Jewish law has not experienced a similar transformation. Because husbands must agree to a divorce, they may use this power to coerce their wives into paying bribes or forgoing property or custody rights granted under civil law. Such unfair negotiations can leave women — and their children — impoverished after a divorce.

Just to be clear, contemporary interpretations of Jewish law do not condone the use of physical force to persuade a husband to release his wife. Even in Israel, the most coercive measure the state uses to enforce a rabbinical court order granting a divorce is to take away the husband’s passport or driver’s license. (In extreme cases, a husband can be imprisoned, though this power is rarely used.)

My research assesses the innovative — and violence-free — approaches that states, Jewish feminists and forward-thinking rabbinical authorities are promoting to address the agunah problem. Some attempts to define get refusal as a uniquely Jewish form of domestic violence are bearing fruit. Legislators in New York state, Canada, the United Kingdom and France have passed bills that allow civil courts to remedy get refusal by declining to grant the civil divorce unless a Jewish divorce has been delivered, or by threatening to give the wife a greater share of family assets to penalize a husband’s misconduct. The civil courts can also award women damages for intentional infliction of emotional harm or for breach of contract. In Canada, courts can go even further, by declining to hear from a spouse who refuses to remove the barriers to his wife’s remarriage.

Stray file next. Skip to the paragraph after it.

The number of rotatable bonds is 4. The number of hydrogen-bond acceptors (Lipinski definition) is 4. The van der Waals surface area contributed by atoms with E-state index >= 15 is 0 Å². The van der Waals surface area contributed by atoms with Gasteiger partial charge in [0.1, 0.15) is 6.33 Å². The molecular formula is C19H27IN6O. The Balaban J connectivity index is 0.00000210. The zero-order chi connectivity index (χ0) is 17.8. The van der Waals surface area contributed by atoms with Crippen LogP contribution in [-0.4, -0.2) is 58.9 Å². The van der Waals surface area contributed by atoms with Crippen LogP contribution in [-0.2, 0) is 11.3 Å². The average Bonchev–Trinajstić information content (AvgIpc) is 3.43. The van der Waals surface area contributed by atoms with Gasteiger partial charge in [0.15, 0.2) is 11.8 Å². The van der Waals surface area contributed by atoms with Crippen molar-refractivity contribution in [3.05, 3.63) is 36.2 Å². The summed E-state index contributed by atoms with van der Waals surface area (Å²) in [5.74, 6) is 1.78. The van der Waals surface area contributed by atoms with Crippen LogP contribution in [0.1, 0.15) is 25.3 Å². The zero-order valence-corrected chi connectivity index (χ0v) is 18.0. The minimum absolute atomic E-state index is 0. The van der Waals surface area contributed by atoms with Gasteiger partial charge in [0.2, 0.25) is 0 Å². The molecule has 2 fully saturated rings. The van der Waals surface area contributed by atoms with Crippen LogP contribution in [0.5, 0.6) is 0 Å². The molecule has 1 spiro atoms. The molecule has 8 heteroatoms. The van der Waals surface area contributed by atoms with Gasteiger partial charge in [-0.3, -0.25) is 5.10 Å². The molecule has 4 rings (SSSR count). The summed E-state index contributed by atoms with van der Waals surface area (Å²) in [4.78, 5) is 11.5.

Rabbis and rabbinical court judges — partly out of growing sympathy for women’s plight and partly to earn back credibility in the wake of their public failures to intervene effectively — have promoted prenuptial contracts to prevent get refusal. In response to a notorious case of get refusal in November 2013, the Rabbinical Council of America said it “strongly condemn[ed] the refusal of spouses to participate in the delivery and receipt of a get … when the marriage is functionally over and the relationship between the husband and wife has irreversibly ended.” The statement continued, “We deem the withholding of a get under such circumstances to be an exploitation of the halachic process and a manifestation of domestic abuse.”

Here at Brandeis, the Project on Gender, Culture, Religion and the Law has founded the Agunah Taskforce, which will provide information and advice to victims of divorce extortion, offer legal education to family lawyers in Massachusetts, and engage in research that pursues a comprehensive picture of the problem in the United States and seeks effective solutions.

No one likes the idea of gangster rabbis. They are clearly an anathema to Jewish law. Yet their existence highlights the pain and desperation of women trapped at the intersection of civil and religious law, and the importance of finding lawful solutions that can set them free.

Lisa Fishbayn Joffe, director of the Hadassah-Brandeis Institute Project on Gender, Culture, Religion and the Law, is an expert on clashes between civil and religious law.